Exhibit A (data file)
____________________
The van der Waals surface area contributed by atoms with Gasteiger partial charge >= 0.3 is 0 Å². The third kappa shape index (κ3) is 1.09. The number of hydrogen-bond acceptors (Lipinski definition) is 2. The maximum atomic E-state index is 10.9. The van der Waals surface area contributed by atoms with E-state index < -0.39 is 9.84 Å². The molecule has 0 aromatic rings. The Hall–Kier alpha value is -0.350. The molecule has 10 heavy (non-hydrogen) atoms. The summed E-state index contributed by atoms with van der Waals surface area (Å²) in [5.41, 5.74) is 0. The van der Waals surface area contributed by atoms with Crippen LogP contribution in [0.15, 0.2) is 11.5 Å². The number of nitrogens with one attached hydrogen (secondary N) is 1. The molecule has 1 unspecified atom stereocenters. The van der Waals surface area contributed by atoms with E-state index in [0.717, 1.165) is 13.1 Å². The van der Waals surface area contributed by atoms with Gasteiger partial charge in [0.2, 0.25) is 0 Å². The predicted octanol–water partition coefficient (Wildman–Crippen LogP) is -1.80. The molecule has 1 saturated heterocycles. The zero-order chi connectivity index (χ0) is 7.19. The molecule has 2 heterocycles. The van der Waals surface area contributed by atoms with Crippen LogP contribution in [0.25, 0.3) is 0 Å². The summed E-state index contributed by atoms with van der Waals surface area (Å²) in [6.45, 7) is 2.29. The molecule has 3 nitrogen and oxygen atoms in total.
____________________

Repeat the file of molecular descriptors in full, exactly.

The van der Waals surface area contributed by atoms with Gasteiger partial charge >= 0.3 is 0 Å². The third kappa shape index (κ3) is 1.09. The number of hydrogen-bond acceptors (Lipinski definition) is 2. The maximum atomic E-state index is 10.9. The van der Waals surface area contributed by atoms with E-state index < -0.39 is 9.84 Å². The molecule has 0 aromatic rings. The Hall–Kier alpha value is -0.350. The molecule has 10 heavy (non-hydrogen) atoms. The summed E-state index contributed by atoms with van der Waals surface area (Å²) in [5.41, 5.74) is 0. The van der Waals surface area contributed by atoms with Crippen LogP contribution in [0.15, 0.2) is 11.5 Å². The number of nitrogens with one attached hydrogen (secondary N) is 1. The molecule has 1 unspecified atom stereocenters. The van der Waals surface area contributed by atoms with E-state index in [0.717, 1.165) is 13.1 Å². The van der Waals surface area contributed by atoms with Gasteiger partial charge in [0.2, 0.25) is 0 Å². The predicted octanol–water partition coefficient (Wildman–Crippen LogP) is -1.80. The molecule has 1 saturated heterocycles. The zero-order chi connectivity index (χ0) is 7.19. The molecule has 2 heterocycles. The van der Waals surface area contributed by atoms with Crippen LogP contribution in [0.25, 0.3) is 0 Å². The summed E-state index contributed by atoms with van der Waals surface area (Å²) in [6.45, 7) is 2.29. The molecule has 3 nitrogen and oxygen atoms in total.